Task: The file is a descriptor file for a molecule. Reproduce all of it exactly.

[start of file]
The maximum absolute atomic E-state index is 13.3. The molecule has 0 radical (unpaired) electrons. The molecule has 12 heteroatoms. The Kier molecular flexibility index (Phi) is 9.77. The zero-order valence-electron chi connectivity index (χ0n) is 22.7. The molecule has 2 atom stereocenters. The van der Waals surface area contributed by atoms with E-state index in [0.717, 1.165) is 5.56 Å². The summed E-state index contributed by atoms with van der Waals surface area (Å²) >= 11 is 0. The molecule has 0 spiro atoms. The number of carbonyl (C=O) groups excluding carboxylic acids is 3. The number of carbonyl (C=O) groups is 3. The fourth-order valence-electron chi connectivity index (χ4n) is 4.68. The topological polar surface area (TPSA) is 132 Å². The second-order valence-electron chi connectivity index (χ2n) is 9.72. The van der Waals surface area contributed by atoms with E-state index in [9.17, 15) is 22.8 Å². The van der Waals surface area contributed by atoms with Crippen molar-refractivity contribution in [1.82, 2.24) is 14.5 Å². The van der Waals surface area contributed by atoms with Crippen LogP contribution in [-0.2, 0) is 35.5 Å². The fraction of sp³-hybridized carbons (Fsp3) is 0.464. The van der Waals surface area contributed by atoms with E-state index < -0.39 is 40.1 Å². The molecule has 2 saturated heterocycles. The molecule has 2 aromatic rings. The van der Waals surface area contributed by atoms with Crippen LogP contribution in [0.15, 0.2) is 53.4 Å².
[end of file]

The maximum absolute atomic E-state index is 13.3. The molecule has 0 radical (unpaired) electrons. The molecule has 12 heteroatoms. The Kier molecular flexibility index (Phi) is 9.77. The zero-order valence-electron chi connectivity index (χ0n) is 22.7. The molecule has 2 atom stereocenters. The van der Waals surface area contributed by atoms with E-state index in [0.717, 1.165) is 5.56 Å². The summed E-state index contributed by atoms with van der Waals surface area (Å²) >= 11 is 0. The molecule has 0 spiro atoms. The number of carbonyl (C=O) groups excluding carboxylic acids is 3. The number of carbonyl (C=O) groups is 3. The fourth-order valence-electron chi connectivity index (χ4n) is 4.68. The topological polar surface area (TPSA) is 132 Å². The second-order valence-electron chi connectivity index (χ2n) is 9.72. The van der Waals surface area contributed by atoms with E-state index in [9.17, 15) is 22.8 Å². The van der Waals surface area contributed by atoms with Crippen molar-refractivity contribution in [1.82, 2.24) is 14.5 Å². The van der Waals surface area contributed by atoms with Crippen LogP contribution in [-0.2, 0) is 35.5 Å². The fraction of sp³-hybridized carbons (Fsp3) is 0.464. The van der Waals surface area contributed by atoms with E-state index < -0.39 is 40.1 Å². The molecule has 2 saturated heterocycles. The molecule has 2 aromatic rings. The van der Waals surface area contributed by atoms with Crippen LogP contribution in [0.15, 0.2) is 53.4 Å².